Adderholt-Elliott, M. (1989). Perfectionism: What's so bad about being good? Minneapolis: Free Spirit.
Clark, B. (1992). Growing up gifted. New York: Merrill.
Cox, J., Daniel, N., & Boston, B.O. (1985). Educating able learners: Programs and promising practices. Austin, TX: University of Texas Press.
Halsted, J.W. (1994). Some of my best friends are books: Guiding gifted readers. Dayton, OH: Ohio Psychology Press.
Kerr, B. (1991). A handbook for counseling the gifted and talented. Alexandria, VA: American Association for Counseling and Development.
Kerr, B.A. (1985). Smart girls, gifted women. Dayton, OH: Ohio Psychology Press.
Kleine, P.A., & Webb, J.T. (1992). Community links as resources. In Challenges in gifted education: Developing potential and investing in knowledge for the 21st century (pp. 63-72). Columbus, OH: Ohio Department of Education.
Powell, P.M., & Haden, T. (1984). The intellectual and psychosocial nature of extreme giftedness. Roeper Review,, 131-133.
Seagoe, M. (1974). Some learning characteristics of gifted children. In R. Martinson, The identification of the gifted and talented. Ventura, CA: Office of the Ventura County Superintendent of Schools.
Webb, J.T., & DeVries, A.R. (1993). Training manual for facilitators of SENG model guided discussion groups for parents of talented children. Dayton: Ohio Psychology Press.
Webb, J.T., & Kleine, P.A. (1993). Assessing gifted and talented children. In J. Culbertson and D. Willis (Eds.), Testing young children (pp. 383-407). Austin, TX: PRO-ED.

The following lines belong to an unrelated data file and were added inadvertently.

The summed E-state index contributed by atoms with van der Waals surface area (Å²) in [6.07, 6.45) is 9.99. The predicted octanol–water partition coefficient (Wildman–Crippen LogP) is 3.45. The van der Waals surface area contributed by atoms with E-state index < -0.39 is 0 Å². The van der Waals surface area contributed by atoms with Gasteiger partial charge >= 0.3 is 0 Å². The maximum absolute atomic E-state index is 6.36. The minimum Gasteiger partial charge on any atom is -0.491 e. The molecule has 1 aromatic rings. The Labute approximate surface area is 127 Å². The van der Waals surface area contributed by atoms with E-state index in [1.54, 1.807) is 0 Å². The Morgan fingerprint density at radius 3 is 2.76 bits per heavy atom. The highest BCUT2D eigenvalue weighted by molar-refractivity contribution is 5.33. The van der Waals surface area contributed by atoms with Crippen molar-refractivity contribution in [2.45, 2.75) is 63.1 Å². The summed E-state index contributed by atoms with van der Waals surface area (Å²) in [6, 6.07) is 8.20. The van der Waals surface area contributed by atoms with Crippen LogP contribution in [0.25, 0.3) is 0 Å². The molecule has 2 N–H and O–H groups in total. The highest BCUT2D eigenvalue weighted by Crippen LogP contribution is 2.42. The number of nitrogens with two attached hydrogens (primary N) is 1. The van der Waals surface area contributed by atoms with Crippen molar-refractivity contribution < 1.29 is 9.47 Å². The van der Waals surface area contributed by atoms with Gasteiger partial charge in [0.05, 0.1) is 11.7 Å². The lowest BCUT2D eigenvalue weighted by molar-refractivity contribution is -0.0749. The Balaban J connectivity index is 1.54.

Whitmore, J.R. (1980). Giftedness, conflict and underachievement. Boston: Allyn & Bacon.
Whitmore, J.R., & Maker, C.J. (1985). Intellectual giftedness in disabled persons. Rockville, MD: Aspen.
James T. Webb, Ph.D., is a former director the SENG (Supporting Emotional Needs of Gifted) program which provides diagnostic and counseling services for gifted children and their families and trains doctoral psychologists. Many of the ideas in this digest are derived from Webb, J.T., Meckstroth, E.A., and Tolan, S.S. (1982). Guiding the gifted child. Dayton: Ohio Psychology Press.
ERIC Digests are in the public domain and may be freely reproduced and disseminated, but please acknowledge your source. This publication was prepared with funding from the U.S. Department of Education, Office of Educational Research and Improvement, under Contract No. RR93002005. The opinions expressed in this report do not necessarily reflect the positions or policies of OERI or the Department of Education.